What To Look For During The Jacksonville Jaguars Training Camp

PITTSBURGH, PA - JANUARY 14: Yannick Ngakoue
PITTSBURGH, PA - JANUARY 14: Yannick Ngakoue /

The Jacksonville Jaguars ended their 10 OTAs on Friday with yet again another spirited practice on the practice fields adjacent to TIAA Bank Field. The team has three mandatory minicamp sessions next week before players have five weeks off before the start of training camp.

As Jacksonville Jaguars head coach Doug Marrone explained often in meetings with the media, OTAs were a dress rehearsal of sorts, a time when playing football in their pajamas meant he won’t know anything about this franchise until the pads go on and the hitting begins.

There were some positives from the past three weeks Marrone stressed about these Jaguars players. Still, like he told the media on Friday, there is work still to be done. Here are four stories to follow once the Jaguars training camp begins:

The Continued Growth of Blake Bortles

From what we have seen of Bortles, it has been positive. Again, like Marrone said, things change once the pads go on and there is a little more activity in camp.

If Bortles is going to take the next step and prove he is worthy of the three-year, $54-million deal, he must do the same thing he did last season – protect the football. Bortles must also make solid decisions in the pocket and let the run set up the pass.

I’m curious how his chemistry with tight end Austin Seferian-Jenkins and rookie wide receiver D.J. Chark develops. Also, this is the year Bortles becomes more of a leader for the Jaguars.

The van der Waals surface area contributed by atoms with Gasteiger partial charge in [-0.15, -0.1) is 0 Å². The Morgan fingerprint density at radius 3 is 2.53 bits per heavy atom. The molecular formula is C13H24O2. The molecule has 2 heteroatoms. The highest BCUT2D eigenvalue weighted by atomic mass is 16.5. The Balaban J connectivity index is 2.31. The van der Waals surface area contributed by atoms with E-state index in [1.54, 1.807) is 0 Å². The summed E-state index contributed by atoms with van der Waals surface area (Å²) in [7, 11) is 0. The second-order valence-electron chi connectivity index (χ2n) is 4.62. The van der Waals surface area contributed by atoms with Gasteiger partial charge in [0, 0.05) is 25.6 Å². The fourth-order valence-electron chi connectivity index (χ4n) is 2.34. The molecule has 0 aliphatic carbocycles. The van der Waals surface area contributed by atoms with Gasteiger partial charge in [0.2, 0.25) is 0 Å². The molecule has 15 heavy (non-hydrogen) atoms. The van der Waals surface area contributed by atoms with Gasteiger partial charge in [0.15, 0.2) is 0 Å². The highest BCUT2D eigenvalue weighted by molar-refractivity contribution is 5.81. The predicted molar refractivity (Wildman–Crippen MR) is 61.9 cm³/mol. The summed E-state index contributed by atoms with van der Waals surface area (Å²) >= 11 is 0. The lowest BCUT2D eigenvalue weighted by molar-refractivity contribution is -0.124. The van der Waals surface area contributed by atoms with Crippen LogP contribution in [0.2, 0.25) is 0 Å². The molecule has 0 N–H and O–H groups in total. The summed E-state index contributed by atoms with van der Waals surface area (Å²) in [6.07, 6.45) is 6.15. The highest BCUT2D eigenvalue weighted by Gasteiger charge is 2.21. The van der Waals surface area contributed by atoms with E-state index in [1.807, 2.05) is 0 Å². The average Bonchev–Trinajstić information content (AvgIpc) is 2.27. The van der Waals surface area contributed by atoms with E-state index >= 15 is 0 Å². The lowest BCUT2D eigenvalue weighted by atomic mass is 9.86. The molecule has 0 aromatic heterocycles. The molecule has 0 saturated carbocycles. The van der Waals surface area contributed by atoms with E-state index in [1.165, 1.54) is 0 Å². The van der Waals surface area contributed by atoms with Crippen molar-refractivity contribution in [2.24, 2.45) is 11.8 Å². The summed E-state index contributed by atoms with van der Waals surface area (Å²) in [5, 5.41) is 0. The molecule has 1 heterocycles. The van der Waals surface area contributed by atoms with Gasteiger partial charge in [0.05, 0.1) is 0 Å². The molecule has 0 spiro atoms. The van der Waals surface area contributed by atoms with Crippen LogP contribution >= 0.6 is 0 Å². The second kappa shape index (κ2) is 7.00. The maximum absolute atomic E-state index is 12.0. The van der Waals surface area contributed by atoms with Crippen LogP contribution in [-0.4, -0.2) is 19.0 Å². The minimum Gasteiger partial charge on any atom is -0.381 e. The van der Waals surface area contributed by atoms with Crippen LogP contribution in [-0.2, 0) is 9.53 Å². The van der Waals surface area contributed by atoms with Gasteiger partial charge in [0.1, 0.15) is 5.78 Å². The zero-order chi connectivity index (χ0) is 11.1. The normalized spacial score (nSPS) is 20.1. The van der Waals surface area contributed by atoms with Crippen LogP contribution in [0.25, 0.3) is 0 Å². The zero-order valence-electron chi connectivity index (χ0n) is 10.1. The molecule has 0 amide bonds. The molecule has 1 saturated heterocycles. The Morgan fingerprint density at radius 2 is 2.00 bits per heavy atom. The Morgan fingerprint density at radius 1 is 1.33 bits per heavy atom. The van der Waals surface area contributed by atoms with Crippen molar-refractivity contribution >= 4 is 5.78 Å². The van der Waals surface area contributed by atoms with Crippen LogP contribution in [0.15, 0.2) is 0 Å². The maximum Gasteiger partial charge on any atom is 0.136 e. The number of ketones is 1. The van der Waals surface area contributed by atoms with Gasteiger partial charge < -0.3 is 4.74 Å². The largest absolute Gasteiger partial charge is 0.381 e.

Strength at Right Guard

It’s a fair assumption that the weakest link on the Jaguars offensive line is at right guard. It’s also fair to say having Jermey Parnell at right tackle helps make up for some of the deficiencies on that side of the offensive line.

A.J. Cann is the incumbent at the position, and offensive line coach Pat Flaherty said it will “work itself out” when asked about it from the media. Does Cann still have the job after training camp? Does another veteran reserve push him?

Will the Jaguars work with rookie Will Richardson, who some think can play inside until more changes are made in the next year or so?

Who Is The Sixth Wide Receiver?

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There have been many conversations about this very topic with other members of the media. For the sake of this argument, let’s assume (I know that is dangerous) the Jaguars open the season with Marqise Lee, Donte Moncrief, Keelan Cole, Dede Westbrook and Chark. Who grabs the final spot?

A case can be made for Jaydon Mickens, who was solid as a special teams player last season and showed he could be part of the wide receiver rotation if needed. Shane Wynn is a small, speedy receiver who knows this offense but is a longshot once again to make the roster.

Allen Lazard was an undrafted free agent who has nice size but has a tall mountain to climb. And there is Rashad Greene, who has impressed in camp so far. Greene was on the IR all last season and needs to re-establish himself as a solid possession receiver and a punt returner.

Where Does Taven Bryan Fit In?

Bryan has played at big end most of camp and figures to stay there. While his athleticism will allow the Jaguars to move him inside, I can see him spelling Calais Campbell, reducing the wear and tear on the veteran toward the end of the season.

Bryan has shown his first quick step and his athletic ability and has become a quick study. If the Jaguars are committed to him getting 25-30 snaps a game, he will most likely get them on the outside rather than inside because of a numbers game.

Anything the Jaguars get from Bryan, the team’s first-round draft pick this season is a benefit for the future when roster decisions will be made in the next couple years.